Talk about timing. Last week, Lemonade revealed Lemonade Car, its entry into auto insurance. This week it announced the acquisition of Metromile, one of the world’s largest auto insurance companies. Insurtech M&A has been solid, but admittedly I didn’t expect to see a deal like this soon. But I suppose I shouldn’t be surprised. After all, Lemonade is a very ambitious digital insurance company. In six years, I’ve gone from a startup to a publicly traded global brand with a market capitalization of nearly $4 billion. Its product expansion was as meteoric as its rise within the industry. Whether you were surprised by the announcement or not, this is big news for all of us.
- Offering comprehensive insurance is a great strategy. I think the future of insurance will focus on the solution. Certainly, companies that sell limited products and services will thrive. But companies that sell all-in-one packages will dominate the markets and increase their operating leverage. Consumers want the ease and ability to “one-stop shop” for insurance. Survey data shows that the top three reasons why customers buy additional products from their auto insurance companies are cheaper rates, easier management of multiple policies, and trust in the provider. Insurers that offer comprehensive solutions can leverage deep customer relationships to reduce purchase frictions and expand margins (in part through lower average customer acquisition costs). Lemonade understands this opportunity as it supports a growth approach and interest in Metromile.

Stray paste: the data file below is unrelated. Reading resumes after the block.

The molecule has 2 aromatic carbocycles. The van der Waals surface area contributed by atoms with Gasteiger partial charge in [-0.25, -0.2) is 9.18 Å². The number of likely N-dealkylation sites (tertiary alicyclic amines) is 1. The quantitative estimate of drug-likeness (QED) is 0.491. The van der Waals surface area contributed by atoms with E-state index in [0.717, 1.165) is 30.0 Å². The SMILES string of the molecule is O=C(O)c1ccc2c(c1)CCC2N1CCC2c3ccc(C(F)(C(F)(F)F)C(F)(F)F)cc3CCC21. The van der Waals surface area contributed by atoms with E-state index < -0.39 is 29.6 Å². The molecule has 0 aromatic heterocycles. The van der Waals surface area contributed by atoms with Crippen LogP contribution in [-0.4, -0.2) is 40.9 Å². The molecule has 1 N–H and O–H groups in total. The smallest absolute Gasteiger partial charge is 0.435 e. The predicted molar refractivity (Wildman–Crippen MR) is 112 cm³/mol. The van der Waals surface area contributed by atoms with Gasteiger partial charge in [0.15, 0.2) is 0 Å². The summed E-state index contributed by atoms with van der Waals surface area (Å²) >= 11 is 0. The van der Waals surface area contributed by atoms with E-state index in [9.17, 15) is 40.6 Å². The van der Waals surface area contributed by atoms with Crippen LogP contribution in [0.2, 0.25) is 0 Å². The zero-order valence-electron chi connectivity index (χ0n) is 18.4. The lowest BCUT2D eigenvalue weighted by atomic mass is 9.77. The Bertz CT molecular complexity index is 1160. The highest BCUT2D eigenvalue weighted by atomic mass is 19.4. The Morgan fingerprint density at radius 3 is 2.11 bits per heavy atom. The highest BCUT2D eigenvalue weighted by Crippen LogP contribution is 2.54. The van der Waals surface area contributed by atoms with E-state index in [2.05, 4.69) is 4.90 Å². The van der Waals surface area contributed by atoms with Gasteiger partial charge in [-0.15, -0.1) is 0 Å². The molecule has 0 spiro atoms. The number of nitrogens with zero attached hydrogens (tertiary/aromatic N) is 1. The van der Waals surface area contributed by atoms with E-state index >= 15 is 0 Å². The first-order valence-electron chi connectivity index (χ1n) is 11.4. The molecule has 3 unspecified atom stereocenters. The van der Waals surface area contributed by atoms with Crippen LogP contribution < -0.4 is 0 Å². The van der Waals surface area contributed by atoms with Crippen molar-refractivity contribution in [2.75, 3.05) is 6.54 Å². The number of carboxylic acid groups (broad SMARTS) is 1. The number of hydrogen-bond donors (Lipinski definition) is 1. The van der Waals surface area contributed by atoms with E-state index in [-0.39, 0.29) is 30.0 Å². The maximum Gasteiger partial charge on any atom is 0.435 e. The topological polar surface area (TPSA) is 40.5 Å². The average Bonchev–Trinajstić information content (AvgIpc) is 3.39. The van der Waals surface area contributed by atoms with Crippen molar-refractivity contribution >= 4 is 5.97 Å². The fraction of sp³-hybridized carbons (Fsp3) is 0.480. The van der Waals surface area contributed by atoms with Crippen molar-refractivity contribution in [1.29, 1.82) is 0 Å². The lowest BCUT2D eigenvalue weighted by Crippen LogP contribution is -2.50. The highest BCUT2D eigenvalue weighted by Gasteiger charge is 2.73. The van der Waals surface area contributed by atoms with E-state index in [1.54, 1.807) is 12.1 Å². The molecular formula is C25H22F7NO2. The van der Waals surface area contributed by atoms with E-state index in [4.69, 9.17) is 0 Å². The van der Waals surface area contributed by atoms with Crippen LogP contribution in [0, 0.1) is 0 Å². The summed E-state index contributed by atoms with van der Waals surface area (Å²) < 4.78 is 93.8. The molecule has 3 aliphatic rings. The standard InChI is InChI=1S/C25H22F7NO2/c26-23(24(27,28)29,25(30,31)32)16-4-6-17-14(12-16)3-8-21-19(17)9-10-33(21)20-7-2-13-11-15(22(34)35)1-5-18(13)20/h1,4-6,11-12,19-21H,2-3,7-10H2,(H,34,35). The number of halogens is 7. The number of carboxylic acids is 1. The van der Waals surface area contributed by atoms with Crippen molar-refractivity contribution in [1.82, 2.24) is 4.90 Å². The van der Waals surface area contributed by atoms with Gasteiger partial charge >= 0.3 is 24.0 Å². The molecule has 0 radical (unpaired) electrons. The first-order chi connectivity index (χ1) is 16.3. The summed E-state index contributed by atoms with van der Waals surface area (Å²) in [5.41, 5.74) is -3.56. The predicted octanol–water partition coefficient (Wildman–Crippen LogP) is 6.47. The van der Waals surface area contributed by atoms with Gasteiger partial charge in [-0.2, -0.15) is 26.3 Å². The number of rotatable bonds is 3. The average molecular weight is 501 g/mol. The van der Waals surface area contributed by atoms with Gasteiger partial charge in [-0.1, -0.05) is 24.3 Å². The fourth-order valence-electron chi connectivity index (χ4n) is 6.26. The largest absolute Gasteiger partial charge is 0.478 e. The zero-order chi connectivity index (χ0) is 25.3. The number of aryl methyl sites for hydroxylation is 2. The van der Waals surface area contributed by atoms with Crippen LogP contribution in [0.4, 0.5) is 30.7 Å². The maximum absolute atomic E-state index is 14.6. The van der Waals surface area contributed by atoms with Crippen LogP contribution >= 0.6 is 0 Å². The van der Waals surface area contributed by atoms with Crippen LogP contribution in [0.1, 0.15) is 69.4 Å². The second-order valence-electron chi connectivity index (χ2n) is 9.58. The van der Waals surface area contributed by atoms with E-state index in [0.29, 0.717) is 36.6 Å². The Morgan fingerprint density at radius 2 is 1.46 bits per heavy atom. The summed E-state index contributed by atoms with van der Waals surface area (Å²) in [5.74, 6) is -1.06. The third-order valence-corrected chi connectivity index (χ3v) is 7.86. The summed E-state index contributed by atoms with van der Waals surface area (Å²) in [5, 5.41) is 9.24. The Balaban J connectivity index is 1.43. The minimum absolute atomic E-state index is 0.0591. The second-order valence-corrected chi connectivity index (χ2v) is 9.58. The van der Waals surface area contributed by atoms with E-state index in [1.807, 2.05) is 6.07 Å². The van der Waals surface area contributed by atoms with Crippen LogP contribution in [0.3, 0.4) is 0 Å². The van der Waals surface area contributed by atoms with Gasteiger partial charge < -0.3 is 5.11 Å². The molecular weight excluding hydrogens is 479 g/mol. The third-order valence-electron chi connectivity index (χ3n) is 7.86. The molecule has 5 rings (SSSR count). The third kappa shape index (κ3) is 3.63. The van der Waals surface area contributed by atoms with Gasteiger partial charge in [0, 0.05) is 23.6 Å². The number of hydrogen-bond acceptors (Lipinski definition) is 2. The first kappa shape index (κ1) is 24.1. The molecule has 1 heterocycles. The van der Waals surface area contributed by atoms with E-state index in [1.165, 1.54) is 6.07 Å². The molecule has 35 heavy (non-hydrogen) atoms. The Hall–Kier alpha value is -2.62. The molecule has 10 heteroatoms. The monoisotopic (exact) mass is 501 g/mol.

- The growth of the insurance market is multifaceted. From the start, organic growth has been the logical focus of lemonade. The company developed and introduced renters insurance, and shortly thereafter, pet insurance. Early this year, Lemonade began selling life insurance through Bestow’s API, using a partnership approach (embedded insurance) to spur growth. Now it’s buying Metromile to add to its multifaceted growth model, gaining scale in the business while meeting customer needs. Lemonade focuses on Millennial customers with intelligence, and its strategy to provide comprehensive, affordable solutions under one umbrella will capitalize on the customer experience.
- Vertical integration and virtual integration converge. Both Metromile and Lemonade have vertically integrated operating models. They both guarantee their coverage, develop their own products, use their own software, and rely on first-party data to run their businesses. As new entrants in the insurance space, they are benefiting from the technology born in the digital economy, and their modern platforms should limit post-acquisition integration risks. but it virtual An integration that will help insurance companies, especially smaller ones, expand their products and services into new markets, just as Bestow did with its Lemonade partnership. Both technologies – vertical and virtual integration – have a place in the digital insurance strategy (as Lemonade’s growth story shows). For competitors, especially those at risk of displacement as technology integration accelerates, the focus must be on keeping up with the pace.
Digital transformation is here to stay. Insurance is a large and complex industry. Many markets are untapped. There is room for many to succeed, but success begins with placing the customer at the center of your business strategy.
This post was originally written and appeared by Chief Analyst Jeffrey Williams Here.